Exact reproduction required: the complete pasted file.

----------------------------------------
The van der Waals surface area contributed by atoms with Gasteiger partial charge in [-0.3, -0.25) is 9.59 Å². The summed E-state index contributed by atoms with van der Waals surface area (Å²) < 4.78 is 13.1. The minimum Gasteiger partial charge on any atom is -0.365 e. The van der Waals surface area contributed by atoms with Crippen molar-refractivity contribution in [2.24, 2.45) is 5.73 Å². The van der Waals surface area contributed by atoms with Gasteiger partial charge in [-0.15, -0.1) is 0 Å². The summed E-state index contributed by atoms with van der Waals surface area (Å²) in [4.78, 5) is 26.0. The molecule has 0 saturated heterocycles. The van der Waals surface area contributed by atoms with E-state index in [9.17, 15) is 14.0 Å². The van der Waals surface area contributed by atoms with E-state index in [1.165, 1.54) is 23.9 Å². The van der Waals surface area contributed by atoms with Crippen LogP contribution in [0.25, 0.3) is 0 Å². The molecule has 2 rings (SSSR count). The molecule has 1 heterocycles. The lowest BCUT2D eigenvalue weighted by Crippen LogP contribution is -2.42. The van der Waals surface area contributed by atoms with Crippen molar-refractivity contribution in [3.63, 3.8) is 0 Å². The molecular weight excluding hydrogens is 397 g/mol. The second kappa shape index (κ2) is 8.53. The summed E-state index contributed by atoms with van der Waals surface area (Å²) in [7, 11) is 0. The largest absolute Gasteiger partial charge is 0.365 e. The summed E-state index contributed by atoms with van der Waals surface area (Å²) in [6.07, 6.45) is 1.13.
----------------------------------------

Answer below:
The van der Waals surface area contributed by atoms with Gasteiger partial charge in [-0.3, -0.25) is 9.59 Å². The summed E-state index contributed by atoms with van der Waals surface area (Å²) < 4.78 is 13.1. The minimum Gasteiger partial charge on any atom is -0.365 e. The van der Waals surface area contributed by atoms with Crippen molar-refractivity contribution in [2.24, 2.45) is 5.73 Å². The van der Waals surface area contributed by atoms with Gasteiger partial charge in [-0.15, -0.1) is 0 Å². The summed E-state index contributed by atoms with van der Waals surface area (Å²) in [4.78, 5) is 26.0. The molecule has 0 saturated heterocycles. The van der Waals surface area contributed by atoms with E-state index in [9.17, 15) is 14.0 Å². The van der Waals surface area contributed by atoms with E-state index in [1.165, 1.54) is 23.9 Å². The van der Waals surface area contributed by atoms with Crippen LogP contribution in [0.25, 0.3) is 0 Å². The molecule has 2 rings (SSSR count). The molecule has 1 heterocycles. The lowest BCUT2D eigenvalue weighted by Crippen LogP contribution is -2.42. The van der Waals surface area contributed by atoms with Crippen molar-refractivity contribution in [3.63, 3.8) is 0 Å². The molecular weight excluding hydrogens is 397 g/mol. The second kappa shape index (κ2) is 8.53. The summed E-state index contributed by atoms with van der Waals surface area (Å²) in [7, 11) is 0. The largest absolute Gasteiger partial charge is 0.365 e. The summed E-state index contributed by atoms with van der Waals surface area (Å²) in [6.07, 6.45) is 1.13.